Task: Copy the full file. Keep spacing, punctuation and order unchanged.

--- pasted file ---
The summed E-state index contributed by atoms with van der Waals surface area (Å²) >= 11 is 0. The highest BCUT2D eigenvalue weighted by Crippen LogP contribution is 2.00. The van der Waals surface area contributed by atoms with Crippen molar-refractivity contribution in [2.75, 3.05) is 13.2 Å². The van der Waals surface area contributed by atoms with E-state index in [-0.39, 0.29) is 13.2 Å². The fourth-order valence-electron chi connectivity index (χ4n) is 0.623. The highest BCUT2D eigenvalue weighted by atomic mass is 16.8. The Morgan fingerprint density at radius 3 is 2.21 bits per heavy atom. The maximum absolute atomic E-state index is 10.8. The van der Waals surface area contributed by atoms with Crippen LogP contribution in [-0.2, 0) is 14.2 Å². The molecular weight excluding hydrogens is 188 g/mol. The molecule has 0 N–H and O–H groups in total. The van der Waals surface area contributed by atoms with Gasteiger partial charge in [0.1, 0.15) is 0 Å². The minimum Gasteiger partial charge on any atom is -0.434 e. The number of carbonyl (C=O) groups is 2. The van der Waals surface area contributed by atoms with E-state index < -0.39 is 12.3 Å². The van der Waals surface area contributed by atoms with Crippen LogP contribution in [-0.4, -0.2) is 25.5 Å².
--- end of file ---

The summed E-state index contributed by atoms with van der Waals surface area (Å²) >= 11 is 0. The highest BCUT2D eigenvalue weighted by Crippen LogP contribution is 2.00. The van der Waals surface area contributed by atoms with Crippen molar-refractivity contribution in [2.75, 3.05) is 13.2 Å². The van der Waals surface area contributed by atoms with E-state index in [-0.39, 0.29) is 13.2 Å². The fourth-order valence-electron chi connectivity index (χ4n) is 0.623. The highest BCUT2D eigenvalue weighted by atomic mass is 16.8. The Morgan fingerprint density at radius 3 is 2.21 bits per heavy atom. The maximum absolute atomic E-state index is 10.8. The van der Waals surface area contributed by atoms with Crippen LogP contribution in [-0.2, 0) is 14.2 Å². The molecular weight excluding hydrogens is 188 g/mol. The molecule has 0 N–H and O–H groups in total. The van der Waals surface area contributed by atoms with Gasteiger partial charge in [0.1, 0.15) is 0 Å². The minimum Gasteiger partial charge on any atom is -0.434 e. The number of carbonyl (C=O) groups is 2. The van der Waals surface area contributed by atoms with E-state index < -0.39 is 12.3 Å². The van der Waals surface area contributed by atoms with Crippen LogP contribution in [-0.4, -0.2) is 25.5 Å².